Category Archive: Blessings

The Lost is Found

“Look at what’s in front of you,” our friend Dave challenged me.

I looked at my husband’s hand, holding a glass of water. Was the water clearer than before? Don and Dave had worked in the yard most of the day.

“Your hand is shaking,” I said to my tired man.

“She’s not looking at the right thing,” Dave grinned.

I looked again. And there it was, right in front of me, on the third finger of Don’s right hand … the gold, sapphire and diamond ring Don lost in the yard about four months ago. He had missed it, having worn that particular ring from a former company for many years. But we had given up on ever finding it. The ring was significant, given to him by a company he enjoyed working with; and when the initials wore away and an insert fell off and was lost, we replaced them with a sapphire I had, and several small diamonds. Don wore it daily, including pruning and gardening in the dirt, and woodworking.

Today, as Dave raked leaves out by the well in preparation to put in a wooden walkway, he saw a shiny, perfect round something.

“Could there be a ring out here?” he asked Don.

“No, there’s no ring.” Don had looked long and hard for it at the time of its loss.

Dave raked over the leaves again, his mind holding onto what he’d seen.

“Did anyone ever lose a ring here?”

“Well yes, matter of fact, I did a few months back.”

Oh no, thought Dave. Now I’ve covered it again in the leaves and dirt and won’t find it … but there it was, on top of the leaves. Picking it up, he handed Don’s sentimental, handsome ring back to him. And we all rejoiced like the woman in scripture who searched for her lost coin and rejoiced and told her neighbors when she found it.

I thought how we had to give that ring up for lost before the Lord revealed it to us again. We had done that, let it go. And now, months later, God’s grace and Dave’s eagle eye spotted its shine in the dirt. Sometimes God challenges us to give up things that are important to us before he returns them, or something better, to us.  Not because he doesn’t want us to enjoy good gifts, but because our holiness – our focus on Him – is more important to him than our little pleasures.  And He so often develops our character through the challenges life brings our way. He wants the best for us, and the best is our relationship with and trust in Him.

And it is also precious that He cares even about the little things. And in the light of eternity, of world and personal tragedies, a lost ring is a little thing. But we are invited to “Cast all your cares on Him, for He cares for you.” I Peter 5:7.

To what are you and I holding on?

We’re preparing to move this Fall. Much as we love our home in Soquel, the care for three acres is getting to be too wearing. We’re in that process of determining what to keep and what to let go of. Not always easy decisions when much of what we have comes from our travels, from people we love, from our own interests. But we are downsizing and will have to make some tough decisions. I pray that I will hold material things loosely, being wise in what to keep and what to release, for the good of others and our own benefit; and that I will trust God to lead in the process.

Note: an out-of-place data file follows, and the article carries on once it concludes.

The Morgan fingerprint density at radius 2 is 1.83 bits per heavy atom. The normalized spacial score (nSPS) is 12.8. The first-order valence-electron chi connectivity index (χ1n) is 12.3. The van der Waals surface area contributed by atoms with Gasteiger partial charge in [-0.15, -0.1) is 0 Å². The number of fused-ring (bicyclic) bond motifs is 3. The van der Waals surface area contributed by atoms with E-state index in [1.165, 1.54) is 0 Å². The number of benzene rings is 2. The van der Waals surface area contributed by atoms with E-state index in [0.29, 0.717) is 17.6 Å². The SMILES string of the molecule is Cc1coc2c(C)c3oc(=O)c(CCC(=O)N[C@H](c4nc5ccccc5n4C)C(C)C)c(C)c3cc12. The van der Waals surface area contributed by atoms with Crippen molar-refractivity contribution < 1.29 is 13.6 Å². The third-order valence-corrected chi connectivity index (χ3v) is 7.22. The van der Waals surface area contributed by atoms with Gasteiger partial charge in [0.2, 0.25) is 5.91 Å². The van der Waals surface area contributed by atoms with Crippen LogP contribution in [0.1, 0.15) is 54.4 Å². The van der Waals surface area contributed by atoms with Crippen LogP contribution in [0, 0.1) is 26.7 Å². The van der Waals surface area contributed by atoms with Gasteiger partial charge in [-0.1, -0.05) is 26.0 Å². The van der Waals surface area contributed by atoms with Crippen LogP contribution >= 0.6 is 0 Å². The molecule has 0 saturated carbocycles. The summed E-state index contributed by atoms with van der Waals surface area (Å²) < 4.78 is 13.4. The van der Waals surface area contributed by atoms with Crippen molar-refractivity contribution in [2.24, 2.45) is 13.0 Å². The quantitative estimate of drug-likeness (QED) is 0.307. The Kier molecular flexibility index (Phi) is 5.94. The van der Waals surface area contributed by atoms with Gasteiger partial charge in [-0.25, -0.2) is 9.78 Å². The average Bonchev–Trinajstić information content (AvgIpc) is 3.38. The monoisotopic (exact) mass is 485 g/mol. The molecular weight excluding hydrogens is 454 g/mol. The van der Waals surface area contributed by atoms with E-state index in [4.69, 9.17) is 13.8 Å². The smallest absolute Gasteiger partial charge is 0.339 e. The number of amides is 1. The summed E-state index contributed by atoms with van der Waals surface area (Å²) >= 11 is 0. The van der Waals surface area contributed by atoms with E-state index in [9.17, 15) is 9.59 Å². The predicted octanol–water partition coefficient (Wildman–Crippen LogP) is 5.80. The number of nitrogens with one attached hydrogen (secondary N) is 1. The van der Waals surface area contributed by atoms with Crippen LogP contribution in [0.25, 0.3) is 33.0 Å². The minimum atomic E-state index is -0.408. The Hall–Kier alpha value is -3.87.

On the Road Again

Thirteen hours on the road Thursday, traveling from California, through Nevada, Oregon and into Idaho for Noah’s high school graduation. We’ve made this trip three times in the past four years for four grandchildren’s grads. The road has become quite familiar. Our “regular stops” along the way included the Donner Summit Rest Area; a Shell station off Hwy 80 in Sparks; the small, smoky casino in McDermott on the Nevada-Oregon border; and the Sinclair station in Jordan Valley, Oregon.

Snow-capped peaks reflected sun back to us in northern California. Enormous, stunning granite rocks lay beside the road.

In Eastern Oregon we could see the road ahead, perfectly straight for over fifteen miles.

Fascinating Oregon Clouds

We traveled through deserts of sage brush, sandy soil, rolling hills. We looked down onto a beautiful green and tan valley. I saw animals in the shapes of the beautiful clouds. Sometimes we could see the road ahead of us clearly. Occasionally a big truck inhibited both view and speed as we exercised patience and slowed down.
So in life we face beauty and obstacles, clear paths and blind turns. For many years, one of my big blinds was my singleness. While I knew God had a purpose for me right where I was, my heart’s desire was to marry and share my life with someone. Sometimes I wept, lonely for a heart connection. I told God “I only need one man, Lord. Only one.” (And in His grace He’s given me two wonderful husbands.) But trusting Him didn’t always come easy. Giving my desires, my needs back to the God who created them within me was an ongoing process.
Along our drive trees provided some shade from the noonday heat. Sometimes there was just sage brush and sun. In the same way, at times God has covered me with blessing and joy in relationships and ministry; at other times there was just loneliness. But He has been there with me through it all.

Don with Victor’s family (minus the grad) and Dan, prior to graduation

This week I traveled with two companions, my beloved husband and his oldest son. We engaged in both conversation and quiet; both were welcome.

My high school graduation was memorable.

My college grad was even more so. My boyfriend broke up with me the night before (yeah, that was a bummer)! But I was determined he would not spoil this significant day. I walked across the amphitheater stage to receive my diploma, head held high. When my brother Arnold came up to me afterward, knowing the pain I felt, he picked me up and whirled me around in congratulatory love. A special moment. And God’s plan for me was so good, better than what I anticipated at the time.